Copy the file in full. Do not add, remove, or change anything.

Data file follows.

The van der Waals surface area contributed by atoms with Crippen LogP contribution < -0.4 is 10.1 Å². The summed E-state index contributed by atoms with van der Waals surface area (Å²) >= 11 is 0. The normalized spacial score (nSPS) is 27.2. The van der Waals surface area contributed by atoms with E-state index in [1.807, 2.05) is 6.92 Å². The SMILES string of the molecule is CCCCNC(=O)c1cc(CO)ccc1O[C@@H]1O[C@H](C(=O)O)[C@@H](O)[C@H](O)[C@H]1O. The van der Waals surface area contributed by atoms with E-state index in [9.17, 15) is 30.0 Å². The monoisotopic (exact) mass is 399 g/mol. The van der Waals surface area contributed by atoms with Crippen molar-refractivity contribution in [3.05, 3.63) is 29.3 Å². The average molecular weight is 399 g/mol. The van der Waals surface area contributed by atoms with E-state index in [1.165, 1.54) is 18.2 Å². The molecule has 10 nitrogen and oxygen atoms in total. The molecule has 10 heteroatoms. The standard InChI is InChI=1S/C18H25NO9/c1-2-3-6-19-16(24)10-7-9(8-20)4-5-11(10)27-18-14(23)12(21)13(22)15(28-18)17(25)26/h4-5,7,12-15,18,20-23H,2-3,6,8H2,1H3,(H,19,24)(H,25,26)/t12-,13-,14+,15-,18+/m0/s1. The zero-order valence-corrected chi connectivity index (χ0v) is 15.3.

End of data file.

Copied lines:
The van der Waals surface area contributed by atoms with Crippen LogP contribution < -0.4 is 10.1 Å². The summed E-state index contributed by atoms with van der Waals surface area (Å²) >= 11 is 0. The normalized spacial score (nSPS) is 27.2. The van der Waals surface area contributed by atoms with E-state index in [1.807, 2.05) is 6.92 Å². The SMILES string of the molecule is CCCCNC(=O)c1cc(CO)ccc1O[C@@H]1O[C@H](C(=O)O)[C@@H](O)[C@H](O)[C@H]1O. The van der Waals surface area contributed by atoms with E-state index in [9.17, 15) is 30.0 Å². The monoisotopic (exact) mass is 399 g/mol. The van der Waals surface area contributed by atoms with Crippen molar-refractivity contribution in [3.05, 3.63) is 29.3 Å². The average molecular weight is 399 g/mol. The van der Waals surface area contributed by atoms with E-state index in [1.165, 1.54) is 18.2 Å². The molecule has 10 nitrogen and oxygen atoms in total. The molecule has 10 heteroatoms. The standard InChI is InChI=1S/C18H25NO9/c1-2-3-6-19-16(24)10-7-9(8-20)4-5-11(10)27-18-14(23)12(21)13(22)15(28-18)17(25)26/h4-5,7,12-15,18,20-23H,2-3,6,8H2,1H3,(H,19,24)(H,25,26)/t12-,13-,14+,15-,18+/m0/s1. The zero-order valence-corrected chi connectivity index (χ0v) is 15.3.